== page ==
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Good Documentation Disproved FMLA Retaliation

Delwanna Simpson was the Assistant Director of Maintenance and Operations at Temple University. Her performance reviews were mostly positive but did include warnings about her need to be a more supportive leader. When a new supervisor was hired, he met weekly with Simpson to make sure her leadership issues improved. However, employees continued to complain that Simpson “yelled” and “berated” them. She was described as “punitive.” When an employee complained that Simpson threatened the employee with insubordination for trying to leave the room, the supervisor decided to fire her.
On January 19, 2018, the supervisor told Simpson he had lost faith in her ability to manage other employees. The next day, the supervisor notified human resources that he wanted to begin the termination process. He was instructed to outline his reasons in an email. He sent the email on January 22, 2018. That same day, Simpson applied for two new jobs at Temple and went to the hospital with abdominal pain and nausea. She requested medical leave under FMLA the next day. The supervisor was not aware of her request. On January 26, 2018, the supervisor terminated Simpson via email. She filed a lawsuit alleging FMLA retaliation.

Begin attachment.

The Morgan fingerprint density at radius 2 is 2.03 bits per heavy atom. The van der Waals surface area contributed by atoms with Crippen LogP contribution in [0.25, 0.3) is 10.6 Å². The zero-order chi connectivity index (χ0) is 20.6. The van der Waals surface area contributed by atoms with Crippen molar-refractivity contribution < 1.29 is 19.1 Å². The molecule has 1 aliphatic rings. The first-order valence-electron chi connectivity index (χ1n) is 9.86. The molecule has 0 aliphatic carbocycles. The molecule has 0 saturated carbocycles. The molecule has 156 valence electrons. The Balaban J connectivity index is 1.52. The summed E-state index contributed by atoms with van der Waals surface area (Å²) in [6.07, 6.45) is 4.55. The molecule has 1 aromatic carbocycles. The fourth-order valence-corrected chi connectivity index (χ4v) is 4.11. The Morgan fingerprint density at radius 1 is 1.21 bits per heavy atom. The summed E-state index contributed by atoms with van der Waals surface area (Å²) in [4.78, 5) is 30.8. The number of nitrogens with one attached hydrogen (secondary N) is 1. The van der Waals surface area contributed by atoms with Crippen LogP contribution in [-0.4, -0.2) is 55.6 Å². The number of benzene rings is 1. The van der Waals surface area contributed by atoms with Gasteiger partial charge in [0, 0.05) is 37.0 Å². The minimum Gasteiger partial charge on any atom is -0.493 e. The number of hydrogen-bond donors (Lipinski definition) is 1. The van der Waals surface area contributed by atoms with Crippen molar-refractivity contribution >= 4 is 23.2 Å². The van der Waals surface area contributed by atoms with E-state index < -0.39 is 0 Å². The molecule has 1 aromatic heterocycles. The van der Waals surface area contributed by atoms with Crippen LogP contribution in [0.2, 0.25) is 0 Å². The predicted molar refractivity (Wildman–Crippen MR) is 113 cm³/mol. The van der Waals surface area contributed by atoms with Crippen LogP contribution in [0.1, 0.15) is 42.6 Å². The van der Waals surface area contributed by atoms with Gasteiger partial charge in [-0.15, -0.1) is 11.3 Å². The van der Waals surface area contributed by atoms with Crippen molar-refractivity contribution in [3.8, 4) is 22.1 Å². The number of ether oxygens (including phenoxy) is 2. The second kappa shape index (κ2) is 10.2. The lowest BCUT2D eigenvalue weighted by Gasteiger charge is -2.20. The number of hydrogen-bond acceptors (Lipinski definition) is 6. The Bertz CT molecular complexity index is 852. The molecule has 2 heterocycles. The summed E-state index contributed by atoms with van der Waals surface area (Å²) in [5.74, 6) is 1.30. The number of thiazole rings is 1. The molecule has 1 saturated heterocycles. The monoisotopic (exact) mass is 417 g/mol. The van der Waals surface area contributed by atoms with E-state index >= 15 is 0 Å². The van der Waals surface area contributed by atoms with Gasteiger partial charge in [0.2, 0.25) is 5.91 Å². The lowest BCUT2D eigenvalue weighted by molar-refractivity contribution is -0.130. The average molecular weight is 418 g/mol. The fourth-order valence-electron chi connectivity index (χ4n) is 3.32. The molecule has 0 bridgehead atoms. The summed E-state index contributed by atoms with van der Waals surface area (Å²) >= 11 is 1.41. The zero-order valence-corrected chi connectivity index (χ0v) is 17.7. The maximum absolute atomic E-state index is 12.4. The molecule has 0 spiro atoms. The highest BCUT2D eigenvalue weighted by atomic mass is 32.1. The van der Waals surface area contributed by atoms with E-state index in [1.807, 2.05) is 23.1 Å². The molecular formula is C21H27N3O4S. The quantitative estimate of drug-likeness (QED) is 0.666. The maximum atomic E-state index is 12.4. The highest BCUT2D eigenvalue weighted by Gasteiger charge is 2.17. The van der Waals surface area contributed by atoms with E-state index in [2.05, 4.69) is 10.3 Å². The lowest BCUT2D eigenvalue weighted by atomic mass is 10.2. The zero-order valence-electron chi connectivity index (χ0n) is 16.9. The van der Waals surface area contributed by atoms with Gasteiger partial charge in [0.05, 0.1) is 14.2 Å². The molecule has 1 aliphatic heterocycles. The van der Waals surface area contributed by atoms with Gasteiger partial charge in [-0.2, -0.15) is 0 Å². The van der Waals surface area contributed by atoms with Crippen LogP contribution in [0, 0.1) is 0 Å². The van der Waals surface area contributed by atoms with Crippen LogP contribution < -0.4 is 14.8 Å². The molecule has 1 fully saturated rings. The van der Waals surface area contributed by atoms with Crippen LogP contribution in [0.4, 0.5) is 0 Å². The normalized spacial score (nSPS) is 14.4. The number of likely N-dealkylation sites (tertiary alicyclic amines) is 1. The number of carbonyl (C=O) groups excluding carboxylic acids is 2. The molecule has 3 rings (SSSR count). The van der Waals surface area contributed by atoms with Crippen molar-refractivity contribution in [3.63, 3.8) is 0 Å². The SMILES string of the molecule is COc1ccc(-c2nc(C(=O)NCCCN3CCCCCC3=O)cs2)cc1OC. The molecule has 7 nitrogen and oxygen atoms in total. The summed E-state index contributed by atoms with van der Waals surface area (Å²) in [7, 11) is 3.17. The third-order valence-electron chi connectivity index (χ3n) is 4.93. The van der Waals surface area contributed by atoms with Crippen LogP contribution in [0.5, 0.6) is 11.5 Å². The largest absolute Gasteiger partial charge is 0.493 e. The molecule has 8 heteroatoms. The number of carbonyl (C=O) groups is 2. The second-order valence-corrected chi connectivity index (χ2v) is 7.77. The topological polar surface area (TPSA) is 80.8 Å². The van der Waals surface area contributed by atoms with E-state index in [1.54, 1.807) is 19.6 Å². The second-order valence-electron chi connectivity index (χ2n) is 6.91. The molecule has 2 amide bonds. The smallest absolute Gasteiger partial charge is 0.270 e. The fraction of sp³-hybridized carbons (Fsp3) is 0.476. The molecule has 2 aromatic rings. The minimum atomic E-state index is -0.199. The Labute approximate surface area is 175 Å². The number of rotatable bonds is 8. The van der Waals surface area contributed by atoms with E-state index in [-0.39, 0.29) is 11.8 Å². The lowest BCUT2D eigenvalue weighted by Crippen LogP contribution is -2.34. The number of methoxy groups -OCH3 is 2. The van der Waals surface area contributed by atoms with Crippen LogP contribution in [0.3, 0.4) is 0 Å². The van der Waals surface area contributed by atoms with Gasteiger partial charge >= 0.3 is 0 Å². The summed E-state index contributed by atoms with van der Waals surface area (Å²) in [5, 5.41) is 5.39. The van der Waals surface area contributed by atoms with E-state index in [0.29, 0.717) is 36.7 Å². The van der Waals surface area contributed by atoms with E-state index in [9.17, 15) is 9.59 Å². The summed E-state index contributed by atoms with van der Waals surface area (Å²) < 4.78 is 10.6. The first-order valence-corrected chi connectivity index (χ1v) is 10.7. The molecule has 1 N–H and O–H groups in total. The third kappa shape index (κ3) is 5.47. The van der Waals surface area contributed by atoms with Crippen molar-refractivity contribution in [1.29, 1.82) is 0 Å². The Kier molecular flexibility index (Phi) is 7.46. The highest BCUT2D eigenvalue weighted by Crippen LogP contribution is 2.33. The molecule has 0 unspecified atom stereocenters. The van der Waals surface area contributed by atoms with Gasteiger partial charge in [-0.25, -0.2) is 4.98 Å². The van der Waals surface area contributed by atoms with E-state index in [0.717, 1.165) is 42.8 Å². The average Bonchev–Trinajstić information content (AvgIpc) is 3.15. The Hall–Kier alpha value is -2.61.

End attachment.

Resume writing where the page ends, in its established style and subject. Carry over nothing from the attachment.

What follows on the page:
The federal district court held that “nothing in the record is sufficient to establish that Plaintiff’s invocation of her FMLA rights was causally related to her termination.” The supervisor’s timeline of events with supporting documentation made it clear that all decisions were made prior to her request for leave and there was no evidence to suggest the company would have had any idea she would need FMLA leave. Temple University was “under no obligation to revisit or revoke their earlier decision to terminate [Simpson] simply because they became aware of her request for FMLA leave at a later point.” Summary judgment for Temple was granted.